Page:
Thursday, April 10, 2008

The Human Touch---in Wired?

Wired magazine features nine "Wired Business Trends 2008" in April. Number 9 is called "The Human Touch: Algorithms are terrific, but to search smarter, find a person." The article is specifically about websites such as Brijit, which publishes summaries of 125 magazine and newspaper articles and audio and video programs daily, rating and classifying them so readers can quickly decide what's relevant; Mahalo, a "human powered search engine" that hires freelancers to compile search results; ChaCha, which offers live guidance on analyzing results; and Squidoo, which allows users to create their own pages on specific topics of interest.

These sites leverage the amazing abundance of the web to allow personality and individuality to emerge. So where are libraries in all this? Is there a way we can begin to capitalize on the fact that the web magnifies the importance of personalization? Why do we keep the vast majority of our services on such an impersonal level? The old verities simply don't hold water any more.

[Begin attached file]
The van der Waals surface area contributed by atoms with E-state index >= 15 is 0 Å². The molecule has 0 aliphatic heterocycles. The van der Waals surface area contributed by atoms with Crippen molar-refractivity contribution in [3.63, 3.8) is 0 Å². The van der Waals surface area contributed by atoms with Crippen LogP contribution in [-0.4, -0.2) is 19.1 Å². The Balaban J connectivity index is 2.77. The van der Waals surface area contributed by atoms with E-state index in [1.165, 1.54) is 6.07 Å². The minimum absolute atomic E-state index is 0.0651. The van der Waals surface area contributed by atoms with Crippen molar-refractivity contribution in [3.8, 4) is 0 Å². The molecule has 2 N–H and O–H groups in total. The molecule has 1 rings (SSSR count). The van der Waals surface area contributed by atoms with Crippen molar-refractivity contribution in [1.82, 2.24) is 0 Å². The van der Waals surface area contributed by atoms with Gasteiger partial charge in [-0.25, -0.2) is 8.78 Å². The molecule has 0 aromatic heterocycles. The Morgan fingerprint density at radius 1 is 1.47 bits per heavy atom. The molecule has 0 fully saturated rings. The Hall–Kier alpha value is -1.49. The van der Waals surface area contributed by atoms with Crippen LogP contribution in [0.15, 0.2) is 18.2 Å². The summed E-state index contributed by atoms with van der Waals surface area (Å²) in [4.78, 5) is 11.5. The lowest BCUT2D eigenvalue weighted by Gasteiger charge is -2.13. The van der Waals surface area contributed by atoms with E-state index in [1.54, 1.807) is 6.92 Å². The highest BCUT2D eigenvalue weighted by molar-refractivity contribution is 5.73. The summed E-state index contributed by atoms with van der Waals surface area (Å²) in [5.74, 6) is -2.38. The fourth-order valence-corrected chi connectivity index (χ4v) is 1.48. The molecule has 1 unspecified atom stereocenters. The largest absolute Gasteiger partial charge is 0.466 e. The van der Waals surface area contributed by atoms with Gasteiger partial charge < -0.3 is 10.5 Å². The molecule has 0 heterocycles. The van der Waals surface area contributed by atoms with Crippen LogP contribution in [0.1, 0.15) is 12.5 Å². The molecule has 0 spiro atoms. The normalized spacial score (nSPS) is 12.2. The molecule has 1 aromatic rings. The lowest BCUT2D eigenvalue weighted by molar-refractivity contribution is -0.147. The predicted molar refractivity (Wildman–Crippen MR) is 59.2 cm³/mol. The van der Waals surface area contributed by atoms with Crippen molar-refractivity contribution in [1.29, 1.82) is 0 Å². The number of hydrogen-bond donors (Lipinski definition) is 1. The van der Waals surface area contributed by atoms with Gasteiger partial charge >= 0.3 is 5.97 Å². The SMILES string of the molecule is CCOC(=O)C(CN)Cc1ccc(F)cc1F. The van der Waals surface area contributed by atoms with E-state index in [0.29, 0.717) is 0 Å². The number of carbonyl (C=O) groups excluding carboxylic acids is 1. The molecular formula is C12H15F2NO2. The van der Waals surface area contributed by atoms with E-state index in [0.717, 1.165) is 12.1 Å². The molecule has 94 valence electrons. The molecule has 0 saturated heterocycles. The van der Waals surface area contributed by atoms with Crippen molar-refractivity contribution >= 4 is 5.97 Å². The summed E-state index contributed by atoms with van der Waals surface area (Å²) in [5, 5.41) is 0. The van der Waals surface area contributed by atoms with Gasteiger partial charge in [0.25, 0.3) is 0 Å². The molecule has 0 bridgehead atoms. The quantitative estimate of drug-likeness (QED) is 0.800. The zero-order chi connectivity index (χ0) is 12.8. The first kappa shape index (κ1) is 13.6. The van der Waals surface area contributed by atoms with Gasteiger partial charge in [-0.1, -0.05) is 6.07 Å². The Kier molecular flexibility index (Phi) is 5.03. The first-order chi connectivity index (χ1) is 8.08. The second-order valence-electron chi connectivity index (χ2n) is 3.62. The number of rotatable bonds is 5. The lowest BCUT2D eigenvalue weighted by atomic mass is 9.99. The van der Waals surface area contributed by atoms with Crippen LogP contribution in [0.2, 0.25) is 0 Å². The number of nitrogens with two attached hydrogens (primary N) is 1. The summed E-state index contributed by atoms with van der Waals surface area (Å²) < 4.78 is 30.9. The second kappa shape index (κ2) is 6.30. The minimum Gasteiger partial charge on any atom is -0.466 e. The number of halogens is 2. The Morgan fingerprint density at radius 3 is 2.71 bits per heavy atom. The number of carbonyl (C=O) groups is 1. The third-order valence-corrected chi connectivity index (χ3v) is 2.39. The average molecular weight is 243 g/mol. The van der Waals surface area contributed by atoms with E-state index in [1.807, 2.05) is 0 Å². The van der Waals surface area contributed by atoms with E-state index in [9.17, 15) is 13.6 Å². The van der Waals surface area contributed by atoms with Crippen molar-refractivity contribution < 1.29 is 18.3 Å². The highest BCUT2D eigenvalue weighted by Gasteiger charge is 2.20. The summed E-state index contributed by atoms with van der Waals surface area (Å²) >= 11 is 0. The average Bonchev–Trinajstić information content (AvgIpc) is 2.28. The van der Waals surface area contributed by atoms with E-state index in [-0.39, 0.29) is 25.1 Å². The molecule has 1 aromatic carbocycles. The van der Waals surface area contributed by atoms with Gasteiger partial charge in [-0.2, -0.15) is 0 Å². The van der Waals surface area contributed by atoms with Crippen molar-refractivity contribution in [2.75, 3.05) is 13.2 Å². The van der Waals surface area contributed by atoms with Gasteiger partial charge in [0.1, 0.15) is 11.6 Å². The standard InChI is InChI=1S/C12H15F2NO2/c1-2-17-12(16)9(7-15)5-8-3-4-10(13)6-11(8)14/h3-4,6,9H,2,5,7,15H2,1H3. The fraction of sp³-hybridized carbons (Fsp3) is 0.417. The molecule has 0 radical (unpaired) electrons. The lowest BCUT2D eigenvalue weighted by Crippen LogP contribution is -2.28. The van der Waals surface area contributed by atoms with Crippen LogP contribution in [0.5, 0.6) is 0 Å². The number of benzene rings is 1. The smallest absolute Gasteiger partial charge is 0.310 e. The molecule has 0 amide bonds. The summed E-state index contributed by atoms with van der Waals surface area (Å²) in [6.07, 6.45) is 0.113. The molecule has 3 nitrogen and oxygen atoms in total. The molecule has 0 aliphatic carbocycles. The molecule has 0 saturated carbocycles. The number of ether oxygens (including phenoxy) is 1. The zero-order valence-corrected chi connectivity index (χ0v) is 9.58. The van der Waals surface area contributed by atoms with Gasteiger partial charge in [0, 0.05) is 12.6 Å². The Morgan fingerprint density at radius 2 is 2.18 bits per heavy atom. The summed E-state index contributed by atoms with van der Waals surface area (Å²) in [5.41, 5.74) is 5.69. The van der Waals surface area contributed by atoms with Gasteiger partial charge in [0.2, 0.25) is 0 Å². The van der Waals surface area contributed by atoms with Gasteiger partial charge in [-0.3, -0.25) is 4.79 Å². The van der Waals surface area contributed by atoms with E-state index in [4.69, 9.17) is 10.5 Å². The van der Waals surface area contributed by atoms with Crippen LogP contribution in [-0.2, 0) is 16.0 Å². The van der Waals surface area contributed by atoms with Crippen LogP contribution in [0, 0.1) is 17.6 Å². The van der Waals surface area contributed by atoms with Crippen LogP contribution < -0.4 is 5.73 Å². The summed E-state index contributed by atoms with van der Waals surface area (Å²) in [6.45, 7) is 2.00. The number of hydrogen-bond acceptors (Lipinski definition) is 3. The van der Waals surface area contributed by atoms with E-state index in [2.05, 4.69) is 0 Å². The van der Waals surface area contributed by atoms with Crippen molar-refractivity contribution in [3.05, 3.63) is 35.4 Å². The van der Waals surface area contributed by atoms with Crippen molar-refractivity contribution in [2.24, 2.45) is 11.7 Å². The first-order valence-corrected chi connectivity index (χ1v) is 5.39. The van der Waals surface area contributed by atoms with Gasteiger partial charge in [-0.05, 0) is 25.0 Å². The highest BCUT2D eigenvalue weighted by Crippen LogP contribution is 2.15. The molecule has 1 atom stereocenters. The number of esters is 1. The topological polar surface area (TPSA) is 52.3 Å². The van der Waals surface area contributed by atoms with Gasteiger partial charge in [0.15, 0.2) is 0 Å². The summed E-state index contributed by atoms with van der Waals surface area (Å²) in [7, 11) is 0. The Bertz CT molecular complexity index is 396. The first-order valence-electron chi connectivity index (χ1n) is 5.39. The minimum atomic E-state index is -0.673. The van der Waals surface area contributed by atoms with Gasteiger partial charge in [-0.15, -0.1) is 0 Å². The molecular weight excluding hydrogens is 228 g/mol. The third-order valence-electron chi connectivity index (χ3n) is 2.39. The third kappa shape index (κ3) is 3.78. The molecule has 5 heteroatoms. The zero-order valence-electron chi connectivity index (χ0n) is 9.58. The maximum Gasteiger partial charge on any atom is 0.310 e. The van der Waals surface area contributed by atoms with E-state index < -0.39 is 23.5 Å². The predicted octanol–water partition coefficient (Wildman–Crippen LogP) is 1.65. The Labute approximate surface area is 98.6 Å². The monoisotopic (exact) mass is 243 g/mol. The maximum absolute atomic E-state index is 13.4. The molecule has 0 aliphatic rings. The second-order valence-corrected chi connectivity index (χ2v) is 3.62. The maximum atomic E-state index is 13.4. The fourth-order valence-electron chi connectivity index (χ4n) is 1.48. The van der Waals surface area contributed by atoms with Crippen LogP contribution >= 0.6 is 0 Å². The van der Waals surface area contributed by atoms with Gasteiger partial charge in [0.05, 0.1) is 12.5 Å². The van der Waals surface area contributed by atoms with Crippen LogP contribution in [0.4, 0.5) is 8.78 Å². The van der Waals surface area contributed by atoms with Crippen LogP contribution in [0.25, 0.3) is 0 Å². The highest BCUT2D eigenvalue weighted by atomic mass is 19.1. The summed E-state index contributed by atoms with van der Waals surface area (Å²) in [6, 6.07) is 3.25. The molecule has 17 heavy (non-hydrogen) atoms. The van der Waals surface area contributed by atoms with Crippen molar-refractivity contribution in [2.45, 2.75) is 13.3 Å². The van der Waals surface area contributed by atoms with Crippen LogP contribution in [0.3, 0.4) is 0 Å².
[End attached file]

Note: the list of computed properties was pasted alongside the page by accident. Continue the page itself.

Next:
1 comment:

Patricia Martin said...

I, too, am puzzled. Mainly because I'm feeling a little jilted by my favorite librarian. Recently, I requested some assistance from her. I adore her because she is so smart, so kind and so nimble at finding golden nuggets of info. But she handed my request off to another librarian. I politley asked her why. She said the library preferred to circulate requests across the team, probably to share work load. But she's my favorite, I pouted to myself! So I think the challenge is that when the personalization of information occurs in libraries, it will invariably inspire loyalty--which implies an emotional bond between the patron and the librarian. What then?